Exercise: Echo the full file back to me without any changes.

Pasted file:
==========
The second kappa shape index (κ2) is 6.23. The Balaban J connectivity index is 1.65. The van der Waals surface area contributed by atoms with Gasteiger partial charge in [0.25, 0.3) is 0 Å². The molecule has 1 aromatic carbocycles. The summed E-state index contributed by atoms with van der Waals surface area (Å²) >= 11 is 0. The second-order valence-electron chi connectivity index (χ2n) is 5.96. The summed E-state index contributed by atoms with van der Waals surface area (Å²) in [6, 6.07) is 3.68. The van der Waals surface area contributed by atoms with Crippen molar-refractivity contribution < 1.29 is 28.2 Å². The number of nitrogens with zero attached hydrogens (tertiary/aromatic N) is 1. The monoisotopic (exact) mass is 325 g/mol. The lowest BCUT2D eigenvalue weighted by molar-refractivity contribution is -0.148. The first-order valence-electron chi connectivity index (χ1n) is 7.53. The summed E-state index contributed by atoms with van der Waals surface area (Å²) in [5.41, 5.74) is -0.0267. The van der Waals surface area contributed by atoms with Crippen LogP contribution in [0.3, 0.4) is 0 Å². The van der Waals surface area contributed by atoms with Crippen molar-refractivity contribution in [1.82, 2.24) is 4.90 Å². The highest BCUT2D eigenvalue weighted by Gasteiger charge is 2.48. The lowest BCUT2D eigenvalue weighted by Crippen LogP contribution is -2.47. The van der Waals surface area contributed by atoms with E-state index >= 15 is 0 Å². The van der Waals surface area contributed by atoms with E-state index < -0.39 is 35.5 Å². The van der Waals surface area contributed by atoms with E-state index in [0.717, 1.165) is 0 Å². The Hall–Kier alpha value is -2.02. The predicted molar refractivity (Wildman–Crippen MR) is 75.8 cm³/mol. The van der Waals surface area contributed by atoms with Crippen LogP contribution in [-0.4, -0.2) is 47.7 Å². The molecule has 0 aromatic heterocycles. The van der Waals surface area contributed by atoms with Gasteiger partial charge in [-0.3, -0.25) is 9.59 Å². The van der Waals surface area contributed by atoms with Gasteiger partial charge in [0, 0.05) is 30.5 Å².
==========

The second kappa shape index (κ2) is 6.23. The Balaban J connectivity index is 1.65. The van der Waals surface area contributed by atoms with Gasteiger partial charge in [0.25, 0.3) is 0 Å². The molecule has 1 aromatic carbocycles. The summed E-state index contributed by atoms with van der Waals surface area (Å²) >= 11 is 0. The second-order valence-electron chi connectivity index (χ2n) is 5.96. The summed E-state index contributed by atoms with van der Waals surface area (Å²) in [6, 6.07) is 3.68. The van der Waals surface area contributed by atoms with Crippen molar-refractivity contribution < 1.29 is 28.2 Å². The number of nitrogens with zero attached hydrogens (tertiary/aromatic N) is 1. The monoisotopic (exact) mass is 325 g/mol. The lowest BCUT2D eigenvalue weighted by molar-refractivity contribution is -0.148. The first-order valence-electron chi connectivity index (χ1n) is 7.53. The summed E-state index contributed by atoms with van der Waals surface area (Å²) in [5.41, 5.74) is -0.0267. The van der Waals surface area contributed by atoms with Crippen LogP contribution in [0.3, 0.4) is 0 Å². The van der Waals surface area contributed by atoms with Crippen molar-refractivity contribution in [1.82, 2.24) is 4.90 Å². The highest BCUT2D eigenvalue weighted by Gasteiger charge is 2.48. The lowest BCUT2D eigenvalue weighted by Crippen LogP contribution is -2.47. The van der Waals surface area contributed by atoms with E-state index >= 15 is 0 Å². The van der Waals surface area contributed by atoms with E-state index < -0.39 is 35.5 Å². The van der Waals surface area contributed by atoms with E-state index in [0.717, 1.165) is 0 Å². The Hall–Kier alpha value is -2.02. The predicted molar refractivity (Wildman–Crippen MR) is 75.8 cm³/mol. The van der Waals surface area contributed by atoms with Crippen LogP contribution in [-0.4, -0.2) is 47.7 Å². The molecule has 0 aromatic heterocycles. The van der Waals surface area contributed by atoms with Gasteiger partial charge in [-0.3, -0.25) is 9.59 Å². The van der Waals surface area contributed by atoms with Gasteiger partial charge in [0, 0.05) is 30.5 Å².